It is apparent a financing statement was not intended under the Uniform Commercial Code to serve as a security agreement. Section 554.9402, Code of Iowa, provides in part:
"(1) A financing statement is sufficient if it is signed by the debtor and the secured party, gives an address of the secured party from which information concerning the security interest may be obtained, gives a mailing address of the debtor and contains a statement indicating the types, or describing the items, of collateral. A financing statement may be filed before a security agreement is made or a security interest otherwise attaches. * * *" (Emphasis supplied.)
Quite obviously if the security interest may come into existence after the financing statement is filed, such statement does not create the lien.
We hold that the financing statement signed by the parties and filed with the recorder of Howard County afforded plaintiff no security interest in the corn sold by defendant Hurst. Plaintiff's rights here are governed by the provisions of sections 554.9105(1) (h) and 554.9203(1) (b), Code of Iowa. The first of these sections provides:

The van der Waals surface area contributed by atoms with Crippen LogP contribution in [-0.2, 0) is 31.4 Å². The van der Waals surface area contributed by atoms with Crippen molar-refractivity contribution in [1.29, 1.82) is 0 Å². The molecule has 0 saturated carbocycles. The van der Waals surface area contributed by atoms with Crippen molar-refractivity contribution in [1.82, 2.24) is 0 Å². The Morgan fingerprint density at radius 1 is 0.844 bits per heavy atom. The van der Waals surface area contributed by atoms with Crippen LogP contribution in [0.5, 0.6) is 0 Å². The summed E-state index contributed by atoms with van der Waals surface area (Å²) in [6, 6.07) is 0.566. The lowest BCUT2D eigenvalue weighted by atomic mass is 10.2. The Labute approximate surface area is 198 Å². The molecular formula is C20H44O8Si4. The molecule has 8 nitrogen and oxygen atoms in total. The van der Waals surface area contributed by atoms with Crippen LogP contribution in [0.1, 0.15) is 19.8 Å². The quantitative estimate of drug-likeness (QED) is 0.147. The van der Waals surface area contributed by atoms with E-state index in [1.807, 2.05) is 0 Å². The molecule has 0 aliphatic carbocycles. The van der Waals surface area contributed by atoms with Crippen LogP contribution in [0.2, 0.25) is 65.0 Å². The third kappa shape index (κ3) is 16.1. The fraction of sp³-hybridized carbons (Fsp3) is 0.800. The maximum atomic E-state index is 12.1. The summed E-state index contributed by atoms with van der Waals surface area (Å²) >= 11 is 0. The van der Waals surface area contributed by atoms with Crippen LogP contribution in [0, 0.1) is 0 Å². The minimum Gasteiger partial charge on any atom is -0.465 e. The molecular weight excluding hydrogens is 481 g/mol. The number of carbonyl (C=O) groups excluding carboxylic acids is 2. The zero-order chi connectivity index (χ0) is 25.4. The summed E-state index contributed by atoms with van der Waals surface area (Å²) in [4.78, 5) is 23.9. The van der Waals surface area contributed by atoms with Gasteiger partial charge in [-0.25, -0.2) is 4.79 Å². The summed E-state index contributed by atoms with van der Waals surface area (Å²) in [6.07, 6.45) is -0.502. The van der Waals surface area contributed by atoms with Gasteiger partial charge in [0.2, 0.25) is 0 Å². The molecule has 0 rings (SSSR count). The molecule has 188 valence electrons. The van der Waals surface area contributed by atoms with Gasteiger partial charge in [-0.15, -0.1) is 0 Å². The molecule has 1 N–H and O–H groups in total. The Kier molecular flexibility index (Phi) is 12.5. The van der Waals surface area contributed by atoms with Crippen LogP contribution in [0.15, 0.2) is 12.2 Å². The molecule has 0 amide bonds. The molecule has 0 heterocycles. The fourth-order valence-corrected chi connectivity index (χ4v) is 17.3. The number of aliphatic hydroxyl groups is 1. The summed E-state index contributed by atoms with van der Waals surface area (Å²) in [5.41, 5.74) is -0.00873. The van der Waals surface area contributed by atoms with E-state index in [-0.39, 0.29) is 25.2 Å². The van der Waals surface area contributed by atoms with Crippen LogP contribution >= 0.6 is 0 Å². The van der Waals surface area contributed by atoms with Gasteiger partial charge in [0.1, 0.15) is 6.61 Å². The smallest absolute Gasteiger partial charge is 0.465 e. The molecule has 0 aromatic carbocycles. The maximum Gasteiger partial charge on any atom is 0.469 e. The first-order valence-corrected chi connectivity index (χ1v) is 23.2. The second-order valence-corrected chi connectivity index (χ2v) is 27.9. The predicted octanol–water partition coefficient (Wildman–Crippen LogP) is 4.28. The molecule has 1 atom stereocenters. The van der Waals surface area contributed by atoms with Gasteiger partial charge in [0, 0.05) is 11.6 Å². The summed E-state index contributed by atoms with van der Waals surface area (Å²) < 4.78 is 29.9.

"`Security agreement' means an agreement which creates or provides for a security interest. * * *"
The second of these sections provides in part:
"* * * a security interest is not enforceable against the debtor or third parties unless (a) the collateral is in the possession of the secured party; or (b) the debtor has signed a security agreement which contains a description of the collateral and in addition, when the security interest covers crops or oil, gas or minerals to be extracted or timber to be cut, a description of the land concerned. * * *"
The Iowa Code Comment contained in Iowa Code Annotated under this section is interesting in a consideration of this matter:
"This provision is in accord with former I.C.A. #556.3 and #556.4, which required chattel mortgages and conditional sale contracts to be in writing in order to be effective against third parties. * * * I.C.A. section 622.34 provides that certain alleged oral contracts which are unenforceable because of the statute of frauds shall be enforced if they are not denied in the pleadings. The Uniform Commercial Code has similar provisions for the sale of goods, section 554.2201, and securities, *168 section 554.8319. Article 9 [dealing with secured transactions] contains no such provision, so this section changes Iowa law." (Emphasis supplied.)
See also Uniform Commercial Code Comment #5, page 319, 35B Iowa Code Annotated, supporting this interpretation.